Cameron Blockhouse: a strategic view of the landscape

Cameron Blockhouse
Cameron Blockhouse, overlooking the valley to the north. Photo: C. Knight

Anyone with even a passing interest in Maori history will have recognised the ability of Maori to select sites in the landscape that afforded them both a defensive and strategic advantage over any advancing enemy tribes. Often sites were at the top of cliffs, with sweeping views over plains and down river valleys, frequently bordered on at least one side by a river, which acted as a natural moat. Within the Manawatu, for example, the Rangitane pa sites Otangaki (Ashhurst) and Te Motu o Poutoa (Anzac Park) were examples of sites that took advantage of such geographical features. Continue reading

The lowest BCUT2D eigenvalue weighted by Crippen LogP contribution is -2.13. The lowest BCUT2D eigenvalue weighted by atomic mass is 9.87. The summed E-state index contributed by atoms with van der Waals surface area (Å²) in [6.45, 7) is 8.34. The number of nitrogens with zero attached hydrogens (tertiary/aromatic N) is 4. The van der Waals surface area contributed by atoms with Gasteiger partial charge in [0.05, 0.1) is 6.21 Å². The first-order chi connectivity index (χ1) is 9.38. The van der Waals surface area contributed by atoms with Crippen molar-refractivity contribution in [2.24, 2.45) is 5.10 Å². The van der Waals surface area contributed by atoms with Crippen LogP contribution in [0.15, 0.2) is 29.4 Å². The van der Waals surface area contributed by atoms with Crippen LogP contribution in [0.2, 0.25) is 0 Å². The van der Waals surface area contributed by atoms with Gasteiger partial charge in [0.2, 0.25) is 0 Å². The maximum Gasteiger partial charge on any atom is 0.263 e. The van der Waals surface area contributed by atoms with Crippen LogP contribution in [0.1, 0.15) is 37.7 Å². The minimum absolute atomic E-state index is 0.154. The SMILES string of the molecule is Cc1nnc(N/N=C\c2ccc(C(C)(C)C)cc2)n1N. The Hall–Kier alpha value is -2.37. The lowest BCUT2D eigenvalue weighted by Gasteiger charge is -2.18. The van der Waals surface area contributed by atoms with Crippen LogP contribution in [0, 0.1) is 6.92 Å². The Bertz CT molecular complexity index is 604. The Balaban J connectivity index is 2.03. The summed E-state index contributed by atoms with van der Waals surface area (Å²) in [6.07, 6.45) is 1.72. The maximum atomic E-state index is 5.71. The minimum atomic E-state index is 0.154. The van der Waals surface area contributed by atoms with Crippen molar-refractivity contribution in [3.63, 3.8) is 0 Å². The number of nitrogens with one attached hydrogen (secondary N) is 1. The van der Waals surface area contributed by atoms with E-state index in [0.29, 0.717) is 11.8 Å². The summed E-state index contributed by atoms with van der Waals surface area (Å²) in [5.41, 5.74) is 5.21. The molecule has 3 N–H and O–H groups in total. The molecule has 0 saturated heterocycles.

Turakina – does the Celtic tradition live on in the landscape?

Though I am not entirely sure what it is, there is something about the landscape south of Wanganui that I find quite alluring: perhaps the sculpted curves of the hilly terrain, which is largely pasture, but scattered with clusters of indigenous bush. My attraction to this landscape was explored in another post Drama and history in a southern Wanganui farmscape. This photo was taken just south of the southern Wanganui town of Turakina [click here to view location]. Continue reading

Drama and history in a southern Wanganui farmscape

This photo of a pastoral farm is taken from the roadside of State Highway 3, about 10km south-east of Wanganui City [click here for location]. Hollows in the irregularly formed hillsides attract shadows which gives the landscape an alluring sculptural form, and hints at an intriguing geological history … perhaps the effects of volcanic activity? Continue reading